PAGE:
How to Organize a Small Kitchen
Dust off and pack up those unused wedding gifts and impulsively purchased gadgets. The key to organizing a small kitchen is removing unnecessary items and creatively housing essentials. Utilize every possible inch of a small kitchen by organizing storage spaces and clearing counter tops. Use floors, ceilings and walls to support additional storage solutions.
Sort through food items in cabinets and closets. Dispose of expired food, place food that will not be eaten in a donation bin, and temporarily place all other nonperishable food in a box or on the floor.
Remove appliances, utensils and dishes from cabinets, closets and drawers. Dispose of, donate or sell any items of which you have duplicates or no longer use. Line other items on the floor or in boxes, ordering them based on frequency of use.
Gather cookware and bake ware from current locations. Remove lids and stack pieces that came in sets. Divide your cookware and bake ware into two groups: pieces you frequently use and pieces reserved for special occasions or meals.
Remove and relocate misplaced items found on counter tops. Place items that should be stored elsewhere in the kitchen on the floor or in boxes near other items they go with if applicable.
Clear unnecessary items from shelves, cabinet tops, tops and sides of refrigerators, and any other spaces where items are stored. Place items belonging elsewhere in the kitchen on the floor or in boxes, near similar items if possible.
Cabinets, Closets and Drawers
Install space-saving products in cabinets, closets and drawers. Roll out baskets attached to closet shelves allow for more efficient use of space and less clutter, according to Elaine Bloom in an article titled "How to Organize a Small Space" on Apartments.com. Bloom also recommends securing a rack onto the back of closet or cabinet doors in which to store cookware lids or spices. Dividers allow for more organization when you must utilize every bit of drawer space.
Place food items you would like stored in closets, cabinets and drawers into their respective locations. Position infrequently used foods toward the back of storage compartments, and utilize the space-saving products to compactly group items. If food is packaged in unnecessarily large containers, transfer it to smaller canisters or bags.
Replace all the utensils, dishes, appliances, bake ware and cookware that will fit comfortably in remaining cabinet, closet and drawer space. Stack items when possible and place your most frequently used items in accessible locations, with infrequently used items placed toward the back of storage areas or on high shelves.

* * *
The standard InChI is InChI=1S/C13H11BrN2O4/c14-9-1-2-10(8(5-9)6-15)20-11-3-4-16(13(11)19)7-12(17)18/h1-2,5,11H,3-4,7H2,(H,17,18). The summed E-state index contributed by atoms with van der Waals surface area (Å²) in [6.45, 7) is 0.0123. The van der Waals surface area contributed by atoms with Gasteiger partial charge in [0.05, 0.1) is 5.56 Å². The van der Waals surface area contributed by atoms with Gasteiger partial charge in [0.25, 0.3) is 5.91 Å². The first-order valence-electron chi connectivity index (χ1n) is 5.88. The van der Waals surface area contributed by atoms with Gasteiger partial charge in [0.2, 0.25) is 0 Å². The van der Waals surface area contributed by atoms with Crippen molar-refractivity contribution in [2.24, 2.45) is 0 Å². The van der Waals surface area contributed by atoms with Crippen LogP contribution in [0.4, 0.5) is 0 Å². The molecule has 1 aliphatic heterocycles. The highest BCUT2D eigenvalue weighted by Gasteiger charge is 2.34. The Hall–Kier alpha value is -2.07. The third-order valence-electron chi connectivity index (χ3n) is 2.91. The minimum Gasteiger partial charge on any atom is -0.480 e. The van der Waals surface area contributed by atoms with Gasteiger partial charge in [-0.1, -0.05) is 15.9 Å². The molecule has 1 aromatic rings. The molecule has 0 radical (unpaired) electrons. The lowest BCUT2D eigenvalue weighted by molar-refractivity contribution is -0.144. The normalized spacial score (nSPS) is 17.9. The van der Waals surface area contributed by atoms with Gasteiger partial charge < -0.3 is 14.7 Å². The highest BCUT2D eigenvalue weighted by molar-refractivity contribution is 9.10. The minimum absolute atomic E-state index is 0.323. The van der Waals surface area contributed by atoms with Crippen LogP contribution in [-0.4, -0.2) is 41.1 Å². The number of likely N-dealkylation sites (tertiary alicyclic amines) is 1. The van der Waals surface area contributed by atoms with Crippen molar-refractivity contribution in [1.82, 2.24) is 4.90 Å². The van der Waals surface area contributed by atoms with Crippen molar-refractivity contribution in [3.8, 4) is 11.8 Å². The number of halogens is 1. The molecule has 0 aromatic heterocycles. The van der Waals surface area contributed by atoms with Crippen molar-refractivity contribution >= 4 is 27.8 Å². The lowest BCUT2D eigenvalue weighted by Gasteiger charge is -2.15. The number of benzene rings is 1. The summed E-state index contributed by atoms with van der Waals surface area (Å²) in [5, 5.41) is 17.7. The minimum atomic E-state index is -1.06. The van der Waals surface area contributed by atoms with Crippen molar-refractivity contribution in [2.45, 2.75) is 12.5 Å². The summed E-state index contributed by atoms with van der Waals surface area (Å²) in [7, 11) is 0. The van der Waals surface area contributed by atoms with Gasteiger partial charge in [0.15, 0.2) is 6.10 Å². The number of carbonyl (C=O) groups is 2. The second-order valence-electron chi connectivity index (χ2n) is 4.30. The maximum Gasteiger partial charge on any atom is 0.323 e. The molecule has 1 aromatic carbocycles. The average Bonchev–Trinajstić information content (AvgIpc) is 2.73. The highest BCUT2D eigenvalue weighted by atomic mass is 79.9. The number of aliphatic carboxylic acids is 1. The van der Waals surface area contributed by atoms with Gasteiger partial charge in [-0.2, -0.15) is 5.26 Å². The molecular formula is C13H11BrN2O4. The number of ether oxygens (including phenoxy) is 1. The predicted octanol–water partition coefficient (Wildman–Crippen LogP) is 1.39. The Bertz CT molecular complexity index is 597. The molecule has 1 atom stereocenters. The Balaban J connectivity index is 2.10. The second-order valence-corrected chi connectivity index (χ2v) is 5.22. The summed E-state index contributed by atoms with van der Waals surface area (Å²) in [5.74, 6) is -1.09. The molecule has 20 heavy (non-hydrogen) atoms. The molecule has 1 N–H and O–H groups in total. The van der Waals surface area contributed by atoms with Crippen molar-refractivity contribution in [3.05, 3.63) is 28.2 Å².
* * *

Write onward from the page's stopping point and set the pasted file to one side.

Replace bulky appliances with smaller versions or products that can be mounted underneath cabinets or on walls. This frees up counter space.
Purchase a crock to hold your favorite cooking utensils and keep it on the counter near the stove. This conserves drawer space and keeps your tools nearby while you cook.
Place other frequently used items on the counter. Position them logically. For example, place a knife block near your cutting board and a drying rack near the sink.
Floors, Walls and Other Surfaces
Purchase shelves on which to place items that cannot fit in other locations. Shelves may be mounted on walls or in cabinets. You may purchase shelving units and push them against walls or the side of your refrigerator.
Hang pots and pans from a rack positioned on the ceiling near your oven. Place your most frequently used pieces on the rack.
Store extra dishes, cookware and bake ware in a china cabinet positioned on your floor or mounted on a wall. Re-purpose an armoire to store kitchen supplies when cabinet space is limited. Large and awkwardly shaped kitchen items, such as cookie sheets and pizza stones, fit well in armoires once the clothing rods are removed, according to Bloom.
Place similar items, such as baking tools or an extra set of silverware, in baskets or bins. Store them on top of your refrigerator, on top of cabinets or shelving units, or underneath the lowest closet shelves.
Place magnetized hooks on your refrigerator to hold pot holders, paperwork, recipes and aprons.
Things You Will Need
- Boxes (optional)
- Storage accessories such as drawers, racks, shelves, cabinets and armoires
- Food-safe canisters or bags
- Baskets or storage bins